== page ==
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    4. The first two Realms of Arkania games emulate the hardships of travel very thoroughly. You have to keep track of hunger, thirst, having right clothing and camping supplies and run the risk of catching a number of diseases. They don't feature sea travel though.

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    5. Blade of Destiny wasn't that hard in that respect, unless you tried to cross a mountain range in winter. Clothed characters rarely got sick and there were lots of cities. Star Trail had a lot more wilderness and I think characters got sick much more often.

      Robinson's Requiem takes this to the extreme. You can get hurt and die from a lot of things. You might have to perform an amputation for certain injuries, using morphine, otherwise you might die from the shock. I'm not sure if you travel really far, though. I never survived long enough.

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  5. I don't like to judge people for the way they play games, but given I know your feelings are similar to my own on this front - 'chijoku' indeed. My mood would have been just as dark.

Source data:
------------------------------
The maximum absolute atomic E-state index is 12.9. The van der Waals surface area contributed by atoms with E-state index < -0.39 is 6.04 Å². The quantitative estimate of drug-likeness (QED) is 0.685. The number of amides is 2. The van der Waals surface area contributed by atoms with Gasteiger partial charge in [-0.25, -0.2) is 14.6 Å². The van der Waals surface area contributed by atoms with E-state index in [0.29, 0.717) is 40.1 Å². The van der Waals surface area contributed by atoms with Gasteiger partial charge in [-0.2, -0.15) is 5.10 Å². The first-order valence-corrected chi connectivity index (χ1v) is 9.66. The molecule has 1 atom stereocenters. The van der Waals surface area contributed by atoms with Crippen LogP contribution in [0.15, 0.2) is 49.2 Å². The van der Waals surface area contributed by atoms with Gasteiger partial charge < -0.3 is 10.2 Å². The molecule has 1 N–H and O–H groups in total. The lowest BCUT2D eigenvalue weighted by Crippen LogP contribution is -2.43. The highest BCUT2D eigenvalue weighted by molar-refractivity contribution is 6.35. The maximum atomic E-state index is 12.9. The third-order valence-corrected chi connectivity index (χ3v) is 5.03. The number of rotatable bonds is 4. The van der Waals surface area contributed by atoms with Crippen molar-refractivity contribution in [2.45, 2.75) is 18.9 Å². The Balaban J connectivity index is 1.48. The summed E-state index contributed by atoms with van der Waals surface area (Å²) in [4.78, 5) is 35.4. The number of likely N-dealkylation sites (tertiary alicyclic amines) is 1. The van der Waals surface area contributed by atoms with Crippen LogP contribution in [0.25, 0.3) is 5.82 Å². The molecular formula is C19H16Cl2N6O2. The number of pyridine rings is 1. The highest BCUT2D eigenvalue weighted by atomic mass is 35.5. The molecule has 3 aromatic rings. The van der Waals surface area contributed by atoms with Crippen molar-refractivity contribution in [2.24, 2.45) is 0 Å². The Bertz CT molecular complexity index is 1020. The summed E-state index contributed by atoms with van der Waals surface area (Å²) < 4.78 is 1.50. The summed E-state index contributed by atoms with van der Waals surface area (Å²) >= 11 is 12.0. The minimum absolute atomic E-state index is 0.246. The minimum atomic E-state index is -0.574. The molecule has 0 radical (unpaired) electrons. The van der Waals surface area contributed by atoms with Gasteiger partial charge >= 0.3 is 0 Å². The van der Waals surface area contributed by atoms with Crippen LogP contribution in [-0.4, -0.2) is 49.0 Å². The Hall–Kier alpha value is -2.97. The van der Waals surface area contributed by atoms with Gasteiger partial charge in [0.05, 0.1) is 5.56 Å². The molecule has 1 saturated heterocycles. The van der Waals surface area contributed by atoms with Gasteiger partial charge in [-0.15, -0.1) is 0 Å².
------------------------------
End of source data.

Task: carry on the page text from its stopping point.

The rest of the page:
In this case, I think you picked the right moment for your act of seppuku, and I understand your inclination to return some day and continue your toils on the riverbed of Sai no Kawara.

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    1. The problem that I encountered repeatedly with the game is that I'd explore 90% of a dungeon "honestly," feeling pretty good about my lack of save-scumming, and then suddenly I'd hit an enemy capable of instant mass murder. For 5/6 of the game, when that happened, I sighed and marked the dungeon for later exploration. This time, I insisted on bashing my way through that enemy and felt hollow when I was done.